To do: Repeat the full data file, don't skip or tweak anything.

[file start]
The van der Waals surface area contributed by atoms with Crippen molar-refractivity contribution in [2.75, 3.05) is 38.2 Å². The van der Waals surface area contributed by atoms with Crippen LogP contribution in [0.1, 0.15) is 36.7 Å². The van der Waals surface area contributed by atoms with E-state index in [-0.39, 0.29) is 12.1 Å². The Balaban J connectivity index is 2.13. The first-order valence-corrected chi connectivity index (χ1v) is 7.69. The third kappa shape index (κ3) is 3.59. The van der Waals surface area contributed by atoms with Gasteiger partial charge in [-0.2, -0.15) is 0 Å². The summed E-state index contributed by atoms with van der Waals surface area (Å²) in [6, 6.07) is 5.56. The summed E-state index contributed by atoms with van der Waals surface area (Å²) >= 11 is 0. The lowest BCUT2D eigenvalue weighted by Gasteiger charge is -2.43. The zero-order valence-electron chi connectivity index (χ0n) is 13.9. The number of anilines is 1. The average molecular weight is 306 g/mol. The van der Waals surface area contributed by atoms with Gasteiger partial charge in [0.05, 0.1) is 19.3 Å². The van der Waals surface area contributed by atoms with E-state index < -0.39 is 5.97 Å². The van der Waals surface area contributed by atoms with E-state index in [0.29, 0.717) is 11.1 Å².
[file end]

The van der Waals surface area contributed by atoms with Crippen molar-refractivity contribution in [2.75, 3.05) is 38.2 Å². The van der Waals surface area contributed by atoms with Crippen LogP contribution in [0.1, 0.15) is 36.7 Å². The van der Waals surface area contributed by atoms with E-state index in [-0.39, 0.29) is 12.1 Å². The Balaban J connectivity index is 2.13. The first-order valence-corrected chi connectivity index (χ1v) is 7.69. The third kappa shape index (κ3) is 3.59. The van der Waals surface area contributed by atoms with Gasteiger partial charge in [-0.2, -0.15) is 0 Å². The summed E-state index contributed by atoms with van der Waals surface area (Å²) in [6, 6.07) is 5.56. The summed E-state index contributed by atoms with van der Waals surface area (Å²) >= 11 is 0. The lowest BCUT2D eigenvalue weighted by Gasteiger charge is -2.43. The zero-order valence-electron chi connectivity index (χ0n) is 13.9. The number of anilines is 1. The average molecular weight is 306 g/mol. The van der Waals surface area contributed by atoms with Gasteiger partial charge in [0.05, 0.1) is 19.3 Å². The van der Waals surface area contributed by atoms with E-state index < -0.39 is 5.97 Å². The van der Waals surface area contributed by atoms with E-state index in [0.29, 0.717) is 11.1 Å².